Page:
• Add to Collection
  • About

    About

    Martha's Vineyard has a plethora of hunters, and during the shotgun deer season of late November, they do what they do best. Hunt. Hundreds of d… Read More
    Martha's Vineyard has a plethora of hunters, and during the shotgun deer season of late November, they do what they do best. Hunt. Hundreds of deer are killed during this two week span, and I decided to get as close to the process as possible. Read Less
    Published:
Before you go any further, BE WARNED! Some of these pictures could be deemed offensive and/or gross, so if you don't want to see the details of a deer hunt, turn away now!
During the off-season months on Martha's Vineyard, after the leaves fall and the tourists leave, something changes. It doesn't happen overnight, but after a few months with a majority of restaurants closed for the season and even more houses left empty, the true flavor of the Island begins to show. Now that deer season is nearly concluded, I tracked the three major stages of the hunt with locals and washed-ashores alike. It starts with hunters, either in a gang or by themselves, trek into the woods looking to kill some deer. When the group's day is over, they bring the deer to the Island weigh station, where Massachusetts wildlife experts record each kill and its details. Days later, the deer is turned into meat.
I followed a hunting gang, consisting of twleve men. It was a light day, they said, because during the first few days of the season the gang can include up to twenty guys. Once fed at prepared, the guys drove in a caravan to the center of their hunt, which changes each day.
Then the group splits up into the beagles and the standers. The beagles, which are usually the younger and more athletic members of the gang, tromp through sections of the woods hoping to chase the deer towards the standers, who are conveniently positioned at the edge of the section of woods, ready to shoot.
To keep in line with each other, the beagles are constantly yelling so they don't stray too far forward into a potentially dangerous area. If a deer pops out of the underbrush, its very easy to shoot without thinking where the other members of your team are. So, the yelling prevents that.
When they kill a deer, the gang quickly brings it out of the woods to gut it. Then it gets loaded onto the back of one of the several pick-up trucks where it remains until the end of the day. When the day is over, the deer get brought to the Weigh Station located in Manuel Correllus State Forest.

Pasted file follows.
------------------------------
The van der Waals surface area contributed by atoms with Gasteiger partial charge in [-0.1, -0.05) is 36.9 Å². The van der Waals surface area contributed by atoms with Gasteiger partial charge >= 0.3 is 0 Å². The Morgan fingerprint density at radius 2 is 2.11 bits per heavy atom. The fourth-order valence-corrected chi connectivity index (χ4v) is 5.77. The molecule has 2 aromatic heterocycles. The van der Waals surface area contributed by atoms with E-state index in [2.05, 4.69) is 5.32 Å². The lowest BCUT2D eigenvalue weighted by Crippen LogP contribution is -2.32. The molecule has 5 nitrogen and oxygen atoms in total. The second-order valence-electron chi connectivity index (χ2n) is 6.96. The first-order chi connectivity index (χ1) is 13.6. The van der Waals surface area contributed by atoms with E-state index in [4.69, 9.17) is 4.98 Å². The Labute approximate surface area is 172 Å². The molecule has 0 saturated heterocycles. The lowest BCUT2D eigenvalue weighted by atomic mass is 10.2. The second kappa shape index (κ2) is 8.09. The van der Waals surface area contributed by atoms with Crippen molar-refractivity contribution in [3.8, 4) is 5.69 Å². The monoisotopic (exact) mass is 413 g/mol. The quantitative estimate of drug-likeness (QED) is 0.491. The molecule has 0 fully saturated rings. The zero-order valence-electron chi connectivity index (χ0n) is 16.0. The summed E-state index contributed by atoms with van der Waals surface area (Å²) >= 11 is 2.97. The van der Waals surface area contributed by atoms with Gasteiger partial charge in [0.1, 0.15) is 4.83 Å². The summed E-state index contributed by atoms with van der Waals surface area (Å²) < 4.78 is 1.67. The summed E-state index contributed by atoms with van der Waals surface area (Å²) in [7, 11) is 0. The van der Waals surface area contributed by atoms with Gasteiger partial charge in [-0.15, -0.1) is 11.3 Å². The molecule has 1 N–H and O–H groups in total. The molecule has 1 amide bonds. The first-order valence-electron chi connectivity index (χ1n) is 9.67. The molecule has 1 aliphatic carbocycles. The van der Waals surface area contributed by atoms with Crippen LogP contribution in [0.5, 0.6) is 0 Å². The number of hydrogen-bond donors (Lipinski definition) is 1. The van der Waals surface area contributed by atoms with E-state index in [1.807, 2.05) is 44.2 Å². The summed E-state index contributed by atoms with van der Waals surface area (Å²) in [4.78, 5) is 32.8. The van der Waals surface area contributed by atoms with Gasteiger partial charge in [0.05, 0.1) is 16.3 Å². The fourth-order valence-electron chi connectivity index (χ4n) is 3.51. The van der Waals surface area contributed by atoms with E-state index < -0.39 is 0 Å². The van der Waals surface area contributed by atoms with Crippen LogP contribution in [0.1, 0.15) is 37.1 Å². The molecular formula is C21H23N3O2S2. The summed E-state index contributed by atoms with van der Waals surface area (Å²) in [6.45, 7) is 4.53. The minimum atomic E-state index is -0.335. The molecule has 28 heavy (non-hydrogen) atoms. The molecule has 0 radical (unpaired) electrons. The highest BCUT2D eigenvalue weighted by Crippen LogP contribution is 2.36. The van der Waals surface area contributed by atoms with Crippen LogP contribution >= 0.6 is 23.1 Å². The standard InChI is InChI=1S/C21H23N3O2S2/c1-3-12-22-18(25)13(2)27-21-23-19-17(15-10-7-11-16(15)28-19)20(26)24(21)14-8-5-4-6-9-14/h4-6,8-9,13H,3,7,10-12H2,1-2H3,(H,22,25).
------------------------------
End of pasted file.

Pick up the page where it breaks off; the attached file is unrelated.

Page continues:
Each deer then gets weighed and recorded by Massachusetts wildlife experts. Aside from sustenence, the hunting season is important to maintain a controllable deer population within the limited confines of the Vineyard, so these records are merely to chart the growth and development of each kill.
Size matters. The person with the largest kill always has bragging rights, and a stop at the weigh station often leads to a huge ego boost.
After the weight is recorded, and in some cases celebrated, the experts slice the cheek to expose the teeth. This reveals the deer's age, which is also recorded. This five-point buck, which was the largest kill of the first five days of shotgun season, was 3 1/2 years old.
Many organs, including the intenstines and the pictured liver, are removed quickly after the killing or weighing. To leave it in risks tainting the meat, which would defeat the entire purpose of the hunt.
The end of each successful day can be messy, but it doesn't phase anyone. They will be at it every day for two weeks, blood and guts in your truck are inevitable.
Like clockwork, the beagles set up evenly apart from each other and the standers drive to the opposite end of the clearing, waiting to make a kill.
The beagles job can be exhausting. At times, the scrub oak became too thick to stand, and Daniel Resto (the beagle I was following at the time) had to crawl through. It can be tricky, so they constantly check their compass to stay on course.
With the deer killed, each gang deals with their meat in different ways. Some, like the gang I followed, send it off-Island to get processed and sent back. But others go to Brian Welch, who tends to the meat himself. So, naturally, I wanted to see what it was all about.
Brian is brought kills by friends to deal with. Before any of the real work gets done, the pelt has to come off. After slicing the skin around the neck and down the middle of the stomach, a wire is tied to the ears, then to an ATV. Slowly but surely, the ATV is put in reverse, and the skin starts to peel off.
 
Once it reaches a certain point, usually around the legs, it gets harder to separate and peel away the pelt. Sometimes it includes putting extra force on it, like stepping on the inside out skin.
Once the meat and muscle is exposed, Brian (left) goes to work harvesting the meat. He has a climate-controlled two room shed on his property where he can store, skin and dissect each deer. His hunting season partner, also named Brian (right), hunts the deer; then he brings to to the first Brian to properly deal with, and they split the meat.
To get the best out of each kill, the deer goes through several stages of harvest. First the larger muscles and meat are cleanly cut off, then it gets hung horizontally (above) to start making cuts closer to the bone. After that, the meat between the ribs and everywhere left gets cut out. Brian can plastic seal the meat, put it through a dicer, or make the meat into patties. He usually does all three!
Then, with the deer nearly completely used, the animals get the rest. Crows and critters eat the intestines and organs left at the kill site, various Island pigs eat the harvested meat not up to human standards, and various farm animals like these ducks get to nibble on the rest.